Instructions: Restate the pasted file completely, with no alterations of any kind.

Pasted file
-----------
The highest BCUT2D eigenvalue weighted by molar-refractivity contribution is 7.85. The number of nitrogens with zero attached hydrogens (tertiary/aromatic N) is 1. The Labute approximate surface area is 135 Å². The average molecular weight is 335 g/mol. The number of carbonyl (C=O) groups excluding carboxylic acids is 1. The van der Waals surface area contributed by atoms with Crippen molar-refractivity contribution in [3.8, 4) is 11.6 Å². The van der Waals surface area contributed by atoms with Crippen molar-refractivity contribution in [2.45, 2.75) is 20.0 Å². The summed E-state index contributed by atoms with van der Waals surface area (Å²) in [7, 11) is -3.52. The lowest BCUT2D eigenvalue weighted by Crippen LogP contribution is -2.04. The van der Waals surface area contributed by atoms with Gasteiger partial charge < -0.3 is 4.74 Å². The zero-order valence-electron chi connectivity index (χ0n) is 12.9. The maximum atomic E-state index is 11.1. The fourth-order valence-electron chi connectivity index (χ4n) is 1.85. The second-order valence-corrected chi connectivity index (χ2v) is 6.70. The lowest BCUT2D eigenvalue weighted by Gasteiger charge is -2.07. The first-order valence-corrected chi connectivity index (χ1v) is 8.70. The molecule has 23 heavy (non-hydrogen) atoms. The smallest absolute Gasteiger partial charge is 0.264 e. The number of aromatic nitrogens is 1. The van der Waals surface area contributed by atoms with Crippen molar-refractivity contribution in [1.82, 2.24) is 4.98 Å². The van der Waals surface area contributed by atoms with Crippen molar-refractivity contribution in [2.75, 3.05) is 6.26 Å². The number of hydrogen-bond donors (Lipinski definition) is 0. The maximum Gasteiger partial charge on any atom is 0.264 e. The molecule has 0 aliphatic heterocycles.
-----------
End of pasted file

The highest BCUT2D eigenvalue weighted by molar-refractivity contribution is 7.85. The number of nitrogens with zero attached hydrogens (tertiary/aromatic N) is 1. The Labute approximate surface area is 135 Å². The average molecular weight is 335 g/mol. The number of carbonyl (C=O) groups excluding carboxylic acids is 1. The van der Waals surface area contributed by atoms with Crippen molar-refractivity contribution in [3.8, 4) is 11.6 Å². The van der Waals surface area contributed by atoms with Crippen molar-refractivity contribution in [2.45, 2.75) is 20.0 Å². The summed E-state index contributed by atoms with van der Waals surface area (Å²) in [7, 11) is -3.52. The lowest BCUT2D eigenvalue weighted by Crippen LogP contribution is -2.04. The van der Waals surface area contributed by atoms with Gasteiger partial charge < -0.3 is 4.74 Å². The zero-order valence-electron chi connectivity index (χ0n) is 12.9. The maximum atomic E-state index is 11.1. The fourth-order valence-electron chi connectivity index (χ4n) is 1.85. The second-order valence-corrected chi connectivity index (χ2v) is 6.70. The lowest BCUT2D eigenvalue weighted by Gasteiger charge is -2.07. The first-order valence-corrected chi connectivity index (χ1v) is 8.70. The molecule has 23 heavy (non-hydrogen) atoms. The smallest absolute Gasteiger partial charge is 0.264 e. The number of aromatic nitrogens is 1. The van der Waals surface area contributed by atoms with Crippen molar-refractivity contribution in [1.82, 2.24) is 4.98 Å². The van der Waals surface area contributed by atoms with Crippen molar-refractivity contribution in [2.75, 3.05) is 6.26 Å². The number of hydrogen-bond donors (Lipinski definition) is 0. The maximum Gasteiger partial charge on any atom is 0.264 e. The molecule has 0 aliphatic heterocycles.